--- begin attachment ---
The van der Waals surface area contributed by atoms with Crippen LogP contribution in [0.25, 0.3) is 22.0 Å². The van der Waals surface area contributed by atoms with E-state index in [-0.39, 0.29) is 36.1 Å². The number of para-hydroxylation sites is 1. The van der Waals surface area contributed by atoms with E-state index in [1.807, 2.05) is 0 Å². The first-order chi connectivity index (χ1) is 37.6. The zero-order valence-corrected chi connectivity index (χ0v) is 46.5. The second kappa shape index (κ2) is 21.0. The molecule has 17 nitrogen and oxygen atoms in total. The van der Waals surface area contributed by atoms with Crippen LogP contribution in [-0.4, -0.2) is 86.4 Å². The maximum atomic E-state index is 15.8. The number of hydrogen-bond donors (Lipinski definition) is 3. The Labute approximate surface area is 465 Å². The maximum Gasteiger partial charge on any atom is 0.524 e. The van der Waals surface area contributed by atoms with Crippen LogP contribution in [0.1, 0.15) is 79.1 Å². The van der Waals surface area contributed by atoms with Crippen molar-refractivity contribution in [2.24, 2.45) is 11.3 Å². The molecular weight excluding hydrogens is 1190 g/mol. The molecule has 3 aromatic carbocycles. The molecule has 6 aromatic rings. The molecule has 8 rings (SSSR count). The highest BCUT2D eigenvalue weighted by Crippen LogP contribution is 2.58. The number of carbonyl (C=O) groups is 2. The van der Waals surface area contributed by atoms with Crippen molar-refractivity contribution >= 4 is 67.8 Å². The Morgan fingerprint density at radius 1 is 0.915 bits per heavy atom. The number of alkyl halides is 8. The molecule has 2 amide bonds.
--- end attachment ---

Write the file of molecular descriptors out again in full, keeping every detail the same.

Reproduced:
The van der Waals surface area contributed by atoms with Crippen LogP contribution in [0.25, 0.3) is 22.0 Å². The van der Waals surface area contributed by atoms with E-state index in [-0.39, 0.29) is 36.1 Å². The number of para-hydroxylation sites is 1. The van der Waals surface area contributed by atoms with E-state index in [1.807, 2.05) is 0 Å². The first-order chi connectivity index (χ1) is 37.6. The zero-order valence-corrected chi connectivity index (χ0v) is 46.5. The second kappa shape index (κ2) is 21.0. The molecule has 17 nitrogen and oxygen atoms in total. The van der Waals surface area contributed by atoms with Crippen LogP contribution in [-0.4, -0.2) is 86.4 Å². The maximum atomic E-state index is 15.8. The number of hydrogen-bond donors (Lipinski definition) is 3. The Labute approximate surface area is 465 Å². The maximum Gasteiger partial charge on any atom is 0.524 e. The van der Waals surface area contributed by atoms with Crippen LogP contribution in [0.1, 0.15) is 79.1 Å². The van der Waals surface area contributed by atoms with Crippen molar-refractivity contribution in [2.24, 2.45) is 11.3 Å². The molecular weight excluding hydrogens is 1190 g/mol. The molecule has 3 aromatic carbocycles. The molecule has 6 aromatic rings. The molecule has 8 rings (SSSR count). The highest BCUT2D eigenvalue weighted by Crippen LogP contribution is 2.58. The number of carbonyl (C=O) groups is 2. The van der Waals surface area contributed by atoms with Crippen molar-refractivity contribution >= 4 is 67.8 Å². The Morgan fingerprint density at radius 1 is 0.915 bits per heavy atom. The number of alkyl halides is 8. The molecule has 2 amide bonds.